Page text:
Rotavirus vaccines were effective when tested in large clinical trials, but these trials were conducted under stringent conditions where vaccines were given to healthy children at a set age.6 7 As these vaccines are routinely introduced, national evaluations will shed light on aspects of the vaccine’s efficacy that could not be assessed fully by the clinical trials. This will ensure that protection is sustained year after year as changes in disease and strain epidemiology are monitored and the vaccine’s efficacy against diverse strains is evaluated. This last aspect is particularly relevant for the G1P monovalent vaccine because rotavirus strains come in many combinations of G and P proteins that vary each year.8 The monovalent vaccine protects children adequately against strains that are partially heterotypic from the vaccine strain (strains with P), but stronger evidence is needed before we know whether it protects against fully heterotypic strains (strains with neither G1 nor P).8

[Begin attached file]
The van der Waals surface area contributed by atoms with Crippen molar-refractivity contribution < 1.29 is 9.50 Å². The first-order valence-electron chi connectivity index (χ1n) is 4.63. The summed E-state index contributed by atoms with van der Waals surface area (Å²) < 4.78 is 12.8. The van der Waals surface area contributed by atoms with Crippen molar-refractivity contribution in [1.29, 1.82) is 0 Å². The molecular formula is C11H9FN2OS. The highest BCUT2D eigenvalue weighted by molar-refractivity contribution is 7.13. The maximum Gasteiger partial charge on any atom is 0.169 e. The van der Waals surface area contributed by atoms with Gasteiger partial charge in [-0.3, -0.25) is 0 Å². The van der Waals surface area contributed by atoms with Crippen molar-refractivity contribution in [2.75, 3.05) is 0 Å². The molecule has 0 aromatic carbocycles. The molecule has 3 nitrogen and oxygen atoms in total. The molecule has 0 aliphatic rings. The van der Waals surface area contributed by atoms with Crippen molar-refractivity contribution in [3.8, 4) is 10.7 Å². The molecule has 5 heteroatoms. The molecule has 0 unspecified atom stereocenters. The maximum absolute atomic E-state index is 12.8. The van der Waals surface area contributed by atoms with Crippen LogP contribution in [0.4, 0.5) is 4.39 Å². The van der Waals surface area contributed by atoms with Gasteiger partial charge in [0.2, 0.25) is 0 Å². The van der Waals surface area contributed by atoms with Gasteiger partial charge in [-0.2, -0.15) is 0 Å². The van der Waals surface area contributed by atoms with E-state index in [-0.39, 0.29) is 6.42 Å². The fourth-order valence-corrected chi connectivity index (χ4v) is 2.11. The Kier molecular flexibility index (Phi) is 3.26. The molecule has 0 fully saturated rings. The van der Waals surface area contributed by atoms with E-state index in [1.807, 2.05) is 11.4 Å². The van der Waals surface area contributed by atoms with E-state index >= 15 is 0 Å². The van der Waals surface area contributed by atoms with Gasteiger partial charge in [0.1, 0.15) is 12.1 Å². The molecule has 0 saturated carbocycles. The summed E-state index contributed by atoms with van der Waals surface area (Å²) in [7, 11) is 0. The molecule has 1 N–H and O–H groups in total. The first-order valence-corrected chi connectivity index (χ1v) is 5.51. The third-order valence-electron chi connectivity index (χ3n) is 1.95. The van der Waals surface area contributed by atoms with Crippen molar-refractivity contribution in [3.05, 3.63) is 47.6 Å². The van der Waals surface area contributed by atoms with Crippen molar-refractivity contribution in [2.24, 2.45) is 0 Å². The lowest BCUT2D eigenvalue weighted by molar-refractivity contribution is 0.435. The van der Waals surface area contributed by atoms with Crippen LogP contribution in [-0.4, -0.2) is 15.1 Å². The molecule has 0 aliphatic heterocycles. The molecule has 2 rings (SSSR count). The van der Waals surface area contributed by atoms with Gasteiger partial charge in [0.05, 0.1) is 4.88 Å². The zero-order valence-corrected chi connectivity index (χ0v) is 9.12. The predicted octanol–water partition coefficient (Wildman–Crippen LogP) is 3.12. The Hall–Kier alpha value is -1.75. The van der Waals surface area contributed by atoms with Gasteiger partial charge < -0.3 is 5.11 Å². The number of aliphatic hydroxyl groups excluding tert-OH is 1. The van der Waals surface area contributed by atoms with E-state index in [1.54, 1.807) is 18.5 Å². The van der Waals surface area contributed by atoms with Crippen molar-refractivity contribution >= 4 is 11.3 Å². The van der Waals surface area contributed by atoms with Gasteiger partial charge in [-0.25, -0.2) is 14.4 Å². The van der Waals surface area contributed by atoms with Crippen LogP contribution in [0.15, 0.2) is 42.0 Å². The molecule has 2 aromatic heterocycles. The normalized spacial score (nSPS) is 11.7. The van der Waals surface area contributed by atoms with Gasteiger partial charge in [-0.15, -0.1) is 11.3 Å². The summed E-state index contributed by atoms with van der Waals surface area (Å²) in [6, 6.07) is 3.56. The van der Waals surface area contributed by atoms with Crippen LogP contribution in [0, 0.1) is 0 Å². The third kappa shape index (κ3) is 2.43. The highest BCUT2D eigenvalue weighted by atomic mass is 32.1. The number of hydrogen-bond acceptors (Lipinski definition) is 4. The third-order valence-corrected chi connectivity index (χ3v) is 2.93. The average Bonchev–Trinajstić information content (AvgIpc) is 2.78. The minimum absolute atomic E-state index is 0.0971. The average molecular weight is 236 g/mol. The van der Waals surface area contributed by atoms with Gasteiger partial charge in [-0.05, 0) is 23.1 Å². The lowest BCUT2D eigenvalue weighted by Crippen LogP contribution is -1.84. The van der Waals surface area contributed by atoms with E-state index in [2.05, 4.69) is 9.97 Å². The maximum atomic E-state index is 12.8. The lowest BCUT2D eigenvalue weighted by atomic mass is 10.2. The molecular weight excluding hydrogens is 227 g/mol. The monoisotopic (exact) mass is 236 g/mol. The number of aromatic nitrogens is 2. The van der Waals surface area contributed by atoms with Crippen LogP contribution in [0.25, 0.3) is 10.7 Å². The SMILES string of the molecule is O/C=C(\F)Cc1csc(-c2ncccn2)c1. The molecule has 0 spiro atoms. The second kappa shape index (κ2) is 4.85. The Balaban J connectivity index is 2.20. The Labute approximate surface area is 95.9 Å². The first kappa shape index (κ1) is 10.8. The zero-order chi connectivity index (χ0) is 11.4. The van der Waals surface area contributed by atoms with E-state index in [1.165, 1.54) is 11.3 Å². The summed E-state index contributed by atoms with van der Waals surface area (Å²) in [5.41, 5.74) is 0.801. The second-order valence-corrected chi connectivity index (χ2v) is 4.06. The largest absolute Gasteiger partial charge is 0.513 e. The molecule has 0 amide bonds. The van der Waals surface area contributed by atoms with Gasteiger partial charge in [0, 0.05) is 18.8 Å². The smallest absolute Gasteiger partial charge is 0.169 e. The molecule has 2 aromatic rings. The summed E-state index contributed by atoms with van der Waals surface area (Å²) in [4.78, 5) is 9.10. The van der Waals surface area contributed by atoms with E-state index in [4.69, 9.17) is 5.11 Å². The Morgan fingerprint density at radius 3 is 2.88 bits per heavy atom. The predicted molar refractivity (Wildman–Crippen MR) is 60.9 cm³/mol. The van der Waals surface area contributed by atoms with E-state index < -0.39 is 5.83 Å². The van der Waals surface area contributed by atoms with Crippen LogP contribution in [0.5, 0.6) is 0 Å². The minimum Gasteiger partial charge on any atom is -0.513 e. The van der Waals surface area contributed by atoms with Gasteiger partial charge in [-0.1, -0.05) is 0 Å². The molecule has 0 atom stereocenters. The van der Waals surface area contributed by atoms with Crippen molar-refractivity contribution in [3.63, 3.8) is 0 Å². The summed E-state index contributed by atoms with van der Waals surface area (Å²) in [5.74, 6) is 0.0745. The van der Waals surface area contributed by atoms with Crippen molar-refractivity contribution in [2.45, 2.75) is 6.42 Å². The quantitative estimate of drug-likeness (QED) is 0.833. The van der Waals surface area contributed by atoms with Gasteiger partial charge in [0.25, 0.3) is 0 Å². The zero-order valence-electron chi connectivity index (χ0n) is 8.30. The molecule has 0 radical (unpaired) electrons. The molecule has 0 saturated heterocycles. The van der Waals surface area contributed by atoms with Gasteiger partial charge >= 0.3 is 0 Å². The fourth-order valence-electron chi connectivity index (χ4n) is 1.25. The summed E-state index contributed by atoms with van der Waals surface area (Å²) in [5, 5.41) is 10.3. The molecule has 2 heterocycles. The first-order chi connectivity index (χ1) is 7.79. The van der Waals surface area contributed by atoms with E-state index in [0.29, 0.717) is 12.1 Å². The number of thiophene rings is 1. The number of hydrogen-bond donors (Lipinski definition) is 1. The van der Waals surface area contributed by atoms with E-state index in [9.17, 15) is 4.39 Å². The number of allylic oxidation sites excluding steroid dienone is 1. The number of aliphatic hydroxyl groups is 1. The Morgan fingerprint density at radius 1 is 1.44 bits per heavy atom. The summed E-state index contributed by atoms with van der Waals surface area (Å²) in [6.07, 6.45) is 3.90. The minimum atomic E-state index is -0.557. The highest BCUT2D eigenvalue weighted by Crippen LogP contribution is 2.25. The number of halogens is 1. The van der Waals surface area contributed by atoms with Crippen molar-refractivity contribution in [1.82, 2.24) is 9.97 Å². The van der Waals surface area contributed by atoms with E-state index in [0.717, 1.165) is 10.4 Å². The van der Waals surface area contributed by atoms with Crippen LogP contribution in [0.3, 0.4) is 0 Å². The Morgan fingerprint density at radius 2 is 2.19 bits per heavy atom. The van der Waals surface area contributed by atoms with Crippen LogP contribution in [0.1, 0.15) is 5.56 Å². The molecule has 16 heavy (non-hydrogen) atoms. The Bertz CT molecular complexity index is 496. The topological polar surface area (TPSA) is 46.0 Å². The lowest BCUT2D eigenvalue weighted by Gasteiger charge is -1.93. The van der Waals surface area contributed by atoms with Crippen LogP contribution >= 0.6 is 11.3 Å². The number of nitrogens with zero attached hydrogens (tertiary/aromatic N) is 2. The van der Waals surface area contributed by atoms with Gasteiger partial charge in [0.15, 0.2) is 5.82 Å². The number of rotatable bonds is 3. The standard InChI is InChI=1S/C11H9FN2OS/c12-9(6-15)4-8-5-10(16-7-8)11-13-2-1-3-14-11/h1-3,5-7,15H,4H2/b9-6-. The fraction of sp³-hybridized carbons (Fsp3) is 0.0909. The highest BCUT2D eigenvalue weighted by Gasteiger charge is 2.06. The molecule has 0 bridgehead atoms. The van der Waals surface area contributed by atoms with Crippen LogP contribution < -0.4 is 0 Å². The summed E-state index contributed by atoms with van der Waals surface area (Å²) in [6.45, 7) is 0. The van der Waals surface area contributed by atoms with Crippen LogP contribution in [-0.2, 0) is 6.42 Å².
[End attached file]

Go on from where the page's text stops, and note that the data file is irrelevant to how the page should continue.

Braeckman and colleagues’ analysis of data from a random selection of 39 Belgian hospitals over two years showed that rotavirus vaccine prevented most (90%, 95% confidence interval 81% to 95%) hospital admissions for rotavirus in children. The vaccine was equally effective in children under and over 1 year of age, indicating a sustained level of protection during the ages 0-5 years, when children are at highest risk. Perhaps the most reassuring aspect was that the vaccine conferred similarly high protection against fully heterotypic G2P strains (85%, 64% to 94%) and homotypic G1P strains (95%, 78% to 99%).